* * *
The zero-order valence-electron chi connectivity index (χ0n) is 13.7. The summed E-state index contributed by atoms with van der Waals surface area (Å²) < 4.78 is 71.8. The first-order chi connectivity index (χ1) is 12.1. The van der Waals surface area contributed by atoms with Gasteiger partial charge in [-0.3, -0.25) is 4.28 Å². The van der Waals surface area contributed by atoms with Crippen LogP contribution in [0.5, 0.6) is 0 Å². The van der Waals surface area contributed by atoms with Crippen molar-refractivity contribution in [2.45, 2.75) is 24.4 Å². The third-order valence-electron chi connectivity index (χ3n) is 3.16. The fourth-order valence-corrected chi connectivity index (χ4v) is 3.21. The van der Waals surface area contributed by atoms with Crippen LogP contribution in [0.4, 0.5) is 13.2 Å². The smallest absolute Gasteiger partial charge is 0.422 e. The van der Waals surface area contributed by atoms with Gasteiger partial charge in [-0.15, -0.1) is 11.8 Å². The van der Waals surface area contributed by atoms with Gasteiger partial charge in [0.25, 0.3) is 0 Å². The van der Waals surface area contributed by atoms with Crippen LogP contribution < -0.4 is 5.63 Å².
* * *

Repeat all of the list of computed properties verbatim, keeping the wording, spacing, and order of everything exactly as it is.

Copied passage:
The zero-order valence-electron chi connectivity index (χ0n) is 13.7. The summed E-state index contributed by atoms with van der Waals surface area (Å²) < 4.78 is 71.8. The first-order chi connectivity index (χ1) is 12.1. The van der Waals surface area contributed by atoms with Gasteiger partial charge in [-0.3, -0.25) is 4.28 Å². The van der Waals surface area contributed by atoms with Crippen LogP contribution in [0.5, 0.6) is 0 Å². The van der Waals surface area contributed by atoms with Crippen molar-refractivity contribution in [2.45, 2.75) is 24.4 Å². The third-order valence-electron chi connectivity index (χ3n) is 3.16. The fourth-order valence-corrected chi connectivity index (χ4v) is 3.21. The van der Waals surface area contributed by atoms with Crippen LogP contribution in [0.4, 0.5) is 13.2 Å². The smallest absolute Gasteiger partial charge is 0.422 e. The van der Waals surface area contributed by atoms with Gasteiger partial charge in [-0.15, -0.1) is 11.8 Å². The van der Waals surface area contributed by atoms with Gasteiger partial charge in [0.25, 0.3) is 0 Å². The van der Waals surface area contributed by atoms with Crippen LogP contribution < -0.4 is 5.63 Å².